ncl.com
By Anita Dunham-Potter Travel columnist
updated 2/13/2007 3:24:51 PM ET 2007-02-13T20:24:51

The lovebirds just wanted to enjoy a romantic interlude inside their balcony stateroom. And why not? Their ship, the Norwegian Jewel, was anchored off Great Stirrup Cay, Norwegian Cruise Line’s private island in the Bahamas. The view was so lovely that the couple decided to keep the drapes and balcony door open. But the romance vanished when a maintenance worker turned up outside the balcony for a routine window cleaning.

“It was 8 a.m. and we had just finished being intimate when we heard a noise on the balcony,” reports the gentleman. “We looked out and there was a maintenance man on a trolley standing in front of the railing outside our cabin leering into it. I was stunned. We were on the 11th-story deck, and we were not notified that there was going to be any maintenance going on out there.”

Incensed, the gentleman called the purser’s desk to complain. He spoke to a staff member in the ship’s front office who admitted there had been a mix-up and asked what the staff could do to solve the problem. “I told them that I needed to cool down and wanted to know what they could do to compensate me for their breach of our privacy,” says the offended husband. He was then given a contact card with the address and phone number of NCL ’s corporate offices in Miami.

Upon returning home, the couple contacted NCL but got no satisfaction. They then turned to Tripso for help.

What price do you put on privacy?
I contacted NCL to see what the cruise line could do. AnneMarie Mathews, director of public relations for NCL, told me that the customer relations department had conducted an investigation and found that the Jewel ’s housekeeping staff had indeed sent a notification around to all balcony staterooms letting them know about the scheduled work.

Nevertheless, NCL wanted to make amends. “As a gesture of good will the couple will receive a 25 percent future cruise credit,” she said. Indeed, two weeks later, the couple received a letter apologizing for “any discomfort or inconvenience” and confirming the credits, which totaled $524.

“We are disappointed with their offer,” says the gentleman, who insists that the couple never received a maintenance letter and that the onboard staff freely admitted to an error. “The minimum that I would like would be two free cruises: one to make up for the cruise that was ruined, and the other as a settlement for being violated in the manner in which we were.”

While I sympathize with the lovebirds’ situation, I think their demand for free cruises is excessive. One of the most important things to do when trying to rectify a cruise complaint is to set realistic expectations. If you ask for too much you are bound to be disappointed, and you may antagonize the customer service department as well. Having realistic expectations makes it more likely that a mutually satisfactory settlement will be reached.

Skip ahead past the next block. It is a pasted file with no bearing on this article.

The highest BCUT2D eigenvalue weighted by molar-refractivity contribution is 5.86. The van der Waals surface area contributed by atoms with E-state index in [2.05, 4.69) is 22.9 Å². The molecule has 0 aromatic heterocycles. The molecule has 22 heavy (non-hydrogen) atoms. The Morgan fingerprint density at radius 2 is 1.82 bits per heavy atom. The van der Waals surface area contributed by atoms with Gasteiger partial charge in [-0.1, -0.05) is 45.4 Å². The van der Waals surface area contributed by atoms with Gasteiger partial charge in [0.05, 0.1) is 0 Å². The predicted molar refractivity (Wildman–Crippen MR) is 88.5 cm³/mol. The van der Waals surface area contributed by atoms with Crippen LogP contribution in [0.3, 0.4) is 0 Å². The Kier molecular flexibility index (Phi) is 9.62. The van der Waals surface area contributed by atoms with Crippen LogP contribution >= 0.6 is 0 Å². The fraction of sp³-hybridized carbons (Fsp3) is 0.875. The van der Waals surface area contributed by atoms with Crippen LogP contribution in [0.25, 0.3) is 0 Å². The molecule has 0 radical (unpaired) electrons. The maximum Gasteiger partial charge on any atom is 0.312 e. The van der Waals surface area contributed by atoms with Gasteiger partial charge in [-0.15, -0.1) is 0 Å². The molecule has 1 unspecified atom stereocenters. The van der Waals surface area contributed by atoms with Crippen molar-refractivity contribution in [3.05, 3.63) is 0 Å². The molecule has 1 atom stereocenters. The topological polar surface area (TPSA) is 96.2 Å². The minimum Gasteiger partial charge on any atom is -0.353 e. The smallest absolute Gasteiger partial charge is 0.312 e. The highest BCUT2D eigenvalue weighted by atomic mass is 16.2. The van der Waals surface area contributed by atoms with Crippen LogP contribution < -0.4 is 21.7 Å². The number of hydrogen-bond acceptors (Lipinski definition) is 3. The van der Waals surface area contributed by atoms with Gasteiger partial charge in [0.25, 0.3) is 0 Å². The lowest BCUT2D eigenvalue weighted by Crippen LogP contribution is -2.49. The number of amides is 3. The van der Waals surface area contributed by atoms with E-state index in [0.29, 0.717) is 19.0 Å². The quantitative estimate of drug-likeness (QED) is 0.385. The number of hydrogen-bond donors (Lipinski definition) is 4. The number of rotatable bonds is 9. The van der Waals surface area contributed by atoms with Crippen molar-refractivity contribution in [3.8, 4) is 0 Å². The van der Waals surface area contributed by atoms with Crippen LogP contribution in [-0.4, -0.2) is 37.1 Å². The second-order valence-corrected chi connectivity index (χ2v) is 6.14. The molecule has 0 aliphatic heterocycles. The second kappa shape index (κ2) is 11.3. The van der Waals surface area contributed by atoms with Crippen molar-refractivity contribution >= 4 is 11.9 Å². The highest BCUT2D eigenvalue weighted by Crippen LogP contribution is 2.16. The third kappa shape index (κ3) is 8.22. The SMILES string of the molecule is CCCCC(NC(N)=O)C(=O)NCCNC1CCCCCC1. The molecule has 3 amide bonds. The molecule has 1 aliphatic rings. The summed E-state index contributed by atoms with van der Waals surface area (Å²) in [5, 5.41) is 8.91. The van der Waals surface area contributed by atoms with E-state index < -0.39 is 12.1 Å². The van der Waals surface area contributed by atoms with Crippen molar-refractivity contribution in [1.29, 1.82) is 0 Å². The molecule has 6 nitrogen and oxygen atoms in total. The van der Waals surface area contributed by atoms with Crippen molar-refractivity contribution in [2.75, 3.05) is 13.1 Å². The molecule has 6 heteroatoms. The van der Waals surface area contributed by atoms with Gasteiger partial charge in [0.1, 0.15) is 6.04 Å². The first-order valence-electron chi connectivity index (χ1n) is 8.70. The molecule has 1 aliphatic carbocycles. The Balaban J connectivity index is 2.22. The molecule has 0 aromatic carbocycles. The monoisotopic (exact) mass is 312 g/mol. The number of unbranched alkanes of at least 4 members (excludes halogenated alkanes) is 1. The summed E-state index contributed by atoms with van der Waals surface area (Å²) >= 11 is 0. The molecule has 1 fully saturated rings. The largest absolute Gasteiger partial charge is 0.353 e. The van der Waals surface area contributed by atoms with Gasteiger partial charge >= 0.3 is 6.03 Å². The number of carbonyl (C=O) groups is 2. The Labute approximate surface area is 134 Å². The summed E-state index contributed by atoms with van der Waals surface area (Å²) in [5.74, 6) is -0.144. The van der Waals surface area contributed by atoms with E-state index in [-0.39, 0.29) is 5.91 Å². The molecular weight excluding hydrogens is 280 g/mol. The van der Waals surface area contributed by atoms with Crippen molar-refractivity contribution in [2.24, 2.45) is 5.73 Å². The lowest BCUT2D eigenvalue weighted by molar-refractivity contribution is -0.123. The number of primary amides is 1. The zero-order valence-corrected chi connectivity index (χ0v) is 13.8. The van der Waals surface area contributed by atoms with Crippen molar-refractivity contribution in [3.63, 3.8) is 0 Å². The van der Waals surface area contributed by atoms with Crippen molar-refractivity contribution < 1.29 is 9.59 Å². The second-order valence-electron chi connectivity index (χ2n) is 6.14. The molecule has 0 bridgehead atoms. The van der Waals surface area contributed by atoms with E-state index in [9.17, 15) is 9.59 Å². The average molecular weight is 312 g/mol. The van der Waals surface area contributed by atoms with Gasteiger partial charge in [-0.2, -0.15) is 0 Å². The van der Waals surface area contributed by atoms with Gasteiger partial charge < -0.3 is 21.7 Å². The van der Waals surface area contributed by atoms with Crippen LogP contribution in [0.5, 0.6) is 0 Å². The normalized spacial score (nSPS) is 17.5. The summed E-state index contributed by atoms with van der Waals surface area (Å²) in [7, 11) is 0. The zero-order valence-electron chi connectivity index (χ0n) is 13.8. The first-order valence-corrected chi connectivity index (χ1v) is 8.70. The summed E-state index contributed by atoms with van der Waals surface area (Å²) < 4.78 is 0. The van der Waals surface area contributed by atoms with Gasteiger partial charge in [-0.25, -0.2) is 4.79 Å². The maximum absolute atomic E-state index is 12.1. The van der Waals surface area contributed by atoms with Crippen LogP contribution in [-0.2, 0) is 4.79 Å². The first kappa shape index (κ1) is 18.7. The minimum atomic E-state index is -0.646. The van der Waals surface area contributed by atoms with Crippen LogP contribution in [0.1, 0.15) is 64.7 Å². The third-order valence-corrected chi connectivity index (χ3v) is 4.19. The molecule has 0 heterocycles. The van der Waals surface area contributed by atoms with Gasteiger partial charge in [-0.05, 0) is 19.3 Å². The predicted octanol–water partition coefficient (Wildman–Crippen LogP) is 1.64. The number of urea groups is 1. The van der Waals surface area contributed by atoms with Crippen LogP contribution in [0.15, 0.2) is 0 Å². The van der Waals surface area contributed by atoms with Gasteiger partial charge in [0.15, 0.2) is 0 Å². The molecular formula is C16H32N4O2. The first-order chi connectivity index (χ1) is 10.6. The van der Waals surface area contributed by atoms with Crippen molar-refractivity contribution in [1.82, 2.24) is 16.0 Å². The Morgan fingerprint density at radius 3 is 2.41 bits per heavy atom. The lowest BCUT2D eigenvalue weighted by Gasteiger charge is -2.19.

What’s realistic? If you really don’t know, call a lawyer, an ombudsman or a friend whose judgment you trust. Remember, too, that privacy complaints can be an exceptionally difficult to resolve satisfactorily because while there is no actual harm, the offended parties may be feeling a great deal of anger, outrage or embarrassment. How do you remedy that -- other than apologizing over and over and over again?

The view from the balcony
Personally, I feel NCL’s offer is fair. I also think the couple shares some responsibility for what was admittedly an awkward and maybe even unpleasant situation. But when I pointed out that the whole incident could have been prevented by simply closing the curtain, the husband argued that they shouldn’t have had to. In his view, booking a private balcony cabin on the 11th-story deck accorded him a reasonable expectation of privacy. I see his point, but I also see the need to keep those windows clean and shiny. Yes, a private balcony is built with solid dividers so people on the next balcony can’t easily peek over, but when it comes to maintenance trolleys, there is no privacy when the curtains are open. The view goes both ways.

Most of the time the ship’s staff does inform passengers when maintenance work is scheduled in the vicinity of their stateroom, but the system isn’t perfect. On a luxury cruise, I was surprised to return to my suite to find a maintenance worker varnishing the balcony railing -- I had not been notified. On another cruise, I returned from a beach day and left my drape partially open as I was undressing. Luckily, I heard the maintenance men talking and quickly dashed into the closet! In that case, I had been informed of the balcony maintenance -- I had simply forgotten.

So, what’s the lesson in all this? First, know that maintenance work goes on whenever the ship is in port, so be on the lookout. Second, read all the correspondence that comes to your cabin. Third, keep in mind that the only way to guarantee privacy is to lock your door and close the curtains. Finally, if you feel that a cruise employee has been disrespectful of your privacy, report the incident immediately. The best defense against a similar situation happening to another guest is a stern reprimand or dismissal of the worker.

The lovebirds intend to pursue their “quest for justice.” I wish them luck, and wish all of you a Happy Valentine’s Day.

What do you think of this situation? Are the lovebirds being treated fairly? Post your comments and experiences below. And if you have some other complaint or a problem for Anita to solve,send her an e-mail.

Anita Dunham-Potter is a Pittsburgh-based travel journalist specializing in cruise travel. Anita's columns have appeared in major newspapers and many Internet outlets, and she is a contributor to Fodor's "Complete Guide to Caribbean Cruises 2006."

Discuss:

Discussion comments

,

Most active discussions

  1. votes comments
  2. votes comments
  3. votes comments
  4. votes comments